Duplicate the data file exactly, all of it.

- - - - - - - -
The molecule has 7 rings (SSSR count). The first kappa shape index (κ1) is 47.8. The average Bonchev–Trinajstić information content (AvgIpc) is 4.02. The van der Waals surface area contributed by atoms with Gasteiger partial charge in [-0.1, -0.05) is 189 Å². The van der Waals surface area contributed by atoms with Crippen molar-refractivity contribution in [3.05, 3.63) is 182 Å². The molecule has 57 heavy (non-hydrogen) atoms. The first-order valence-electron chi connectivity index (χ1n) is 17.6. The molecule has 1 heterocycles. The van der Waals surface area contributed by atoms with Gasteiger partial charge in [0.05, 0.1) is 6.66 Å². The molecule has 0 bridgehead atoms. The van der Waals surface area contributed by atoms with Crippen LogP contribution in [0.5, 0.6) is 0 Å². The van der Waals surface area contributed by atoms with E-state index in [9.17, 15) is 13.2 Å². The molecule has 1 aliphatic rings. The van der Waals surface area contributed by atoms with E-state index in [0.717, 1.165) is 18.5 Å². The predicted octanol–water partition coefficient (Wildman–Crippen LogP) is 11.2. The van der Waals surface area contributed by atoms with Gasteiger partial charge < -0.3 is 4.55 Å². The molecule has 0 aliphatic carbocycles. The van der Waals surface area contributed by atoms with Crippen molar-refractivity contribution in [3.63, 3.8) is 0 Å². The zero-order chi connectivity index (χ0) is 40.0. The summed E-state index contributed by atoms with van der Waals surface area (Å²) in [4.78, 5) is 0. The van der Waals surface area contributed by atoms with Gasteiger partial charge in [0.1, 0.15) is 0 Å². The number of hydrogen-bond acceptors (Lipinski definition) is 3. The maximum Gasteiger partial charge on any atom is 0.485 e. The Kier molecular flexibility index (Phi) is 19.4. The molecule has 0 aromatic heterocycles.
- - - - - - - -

The molecule has 7 rings (SSSR count). The first kappa shape index (κ1) is 47.8. The average Bonchev–Trinajstić information content (AvgIpc) is 4.02. The van der Waals surface area contributed by atoms with Gasteiger partial charge in [-0.1, -0.05) is 189 Å². The van der Waals surface area contributed by atoms with Crippen molar-refractivity contribution in [3.05, 3.63) is 182 Å². The molecule has 57 heavy (non-hydrogen) atoms. The first-order valence-electron chi connectivity index (χ1n) is 17.6. The molecule has 1 heterocycles. The van der Waals surface area contributed by atoms with Gasteiger partial charge in [0.05, 0.1) is 6.66 Å². The molecule has 0 bridgehead atoms. The van der Waals surface area contributed by atoms with Crippen LogP contribution in [0.5, 0.6) is 0 Å². The van der Waals surface area contributed by atoms with E-state index in [9.17, 15) is 13.2 Å². The molecule has 1 aliphatic rings. The van der Waals surface area contributed by atoms with E-state index in [0.717, 1.165) is 18.5 Å². The predicted octanol–water partition coefficient (Wildman–Crippen LogP) is 11.2. The van der Waals surface area contributed by atoms with Gasteiger partial charge < -0.3 is 4.55 Å². The molecule has 0 aliphatic carbocycles. The van der Waals surface area contributed by atoms with Crippen molar-refractivity contribution in [3.63, 3.8) is 0 Å². The zero-order chi connectivity index (χ0) is 40.0. The summed E-state index contributed by atoms with van der Waals surface area (Å²) in [4.78, 5) is 0. The van der Waals surface area contributed by atoms with Gasteiger partial charge in [0.1, 0.15) is 0 Å². The number of hydrogen-bond acceptors (Lipinski definition) is 3. The maximum Gasteiger partial charge on any atom is 0.485 e. The Kier molecular flexibility index (Phi) is 19.4. The molecule has 0 aromatic heterocycles.